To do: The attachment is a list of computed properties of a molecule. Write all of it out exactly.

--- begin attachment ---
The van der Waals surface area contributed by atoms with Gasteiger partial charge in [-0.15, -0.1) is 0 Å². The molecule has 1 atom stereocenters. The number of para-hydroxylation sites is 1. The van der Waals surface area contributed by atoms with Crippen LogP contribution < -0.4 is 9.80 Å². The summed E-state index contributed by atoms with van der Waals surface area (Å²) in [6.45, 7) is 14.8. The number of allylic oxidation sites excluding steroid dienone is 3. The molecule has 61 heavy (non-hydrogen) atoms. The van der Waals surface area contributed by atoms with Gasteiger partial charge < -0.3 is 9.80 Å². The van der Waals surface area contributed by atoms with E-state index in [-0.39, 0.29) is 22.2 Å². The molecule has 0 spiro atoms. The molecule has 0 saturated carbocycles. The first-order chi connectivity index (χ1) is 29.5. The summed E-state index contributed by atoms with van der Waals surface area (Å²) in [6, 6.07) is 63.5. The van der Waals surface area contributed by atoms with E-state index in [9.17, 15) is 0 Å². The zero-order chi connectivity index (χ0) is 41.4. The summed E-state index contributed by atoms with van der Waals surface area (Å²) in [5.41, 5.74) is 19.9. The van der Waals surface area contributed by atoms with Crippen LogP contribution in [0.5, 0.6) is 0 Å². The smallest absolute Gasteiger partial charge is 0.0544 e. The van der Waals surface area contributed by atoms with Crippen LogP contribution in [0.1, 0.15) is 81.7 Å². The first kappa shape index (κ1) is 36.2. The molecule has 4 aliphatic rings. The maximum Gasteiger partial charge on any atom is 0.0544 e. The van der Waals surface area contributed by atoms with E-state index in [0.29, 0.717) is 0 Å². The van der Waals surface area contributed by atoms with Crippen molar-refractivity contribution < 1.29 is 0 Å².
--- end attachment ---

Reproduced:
The van der Waals surface area contributed by atoms with Gasteiger partial charge in [-0.15, -0.1) is 0 Å². The molecule has 1 atom stereocenters. The number of para-hydroxylation sites is 1. The van der Waals surface area contributed by atoms with Crippen LogP contribution < -0.4 is 9.80 Å². The summed E-state index contributed by atoms with van der Waals surface area (Å²) in [6.45, 7) is 14.8. The number of allylic oxidation sites excluding steroid dienone is 3. The molecule has 61 heavy (non-hydrogen) atoms. The van der Waals surface area contributed by atoms with Gasteiger partial charge < -0.3 is 9.80 Å². The van der Waals surface area contributed by atoms with E-state index in [-0.39, 0.29) is 22.2 Å². The molecule has 0 spiro atoms. The molecule has 0 saturated carbocycles. The first-order chi connectivity index (χ1) is 29.5. The summed E-state index contributed by atoms with van der Waals surface area (Å²) in [6, 6.07) is 63.5. The van der Waals surface area contributed by atoms with E-state index in [9.17, 15) is 0 Å². The zero-order chi connectivity index (χ0) is 41.4. The summed E-state index contributed by atoms with van der Waals surface area (Å²) in [5.41, 5.74) is 19.9. The van der Waals surface area contributed by atoms with Crippen LogP contribution in [0.5, 0.6) is 0 Å². The smallest absolute Gasteiger partial charge is 0.0544 e. The van der Waals surface area contributed by atoms with Crippen LogP contribution in [0.1, 0.15) is 81.7 Å². The first kappa shape index (κ1) is 36.2. The molecule has 4 aliphatic rings. The maximum Gasteiger partial charge on any atom is 0.0544 e. The van der Waals surface area contributed by atoms with E-state index in [0.29, 0.717) is 0 Å². The van der Waals surface area contributed by atoms with Crippen molar-refractivity contribution < 1.29 is 0 Å².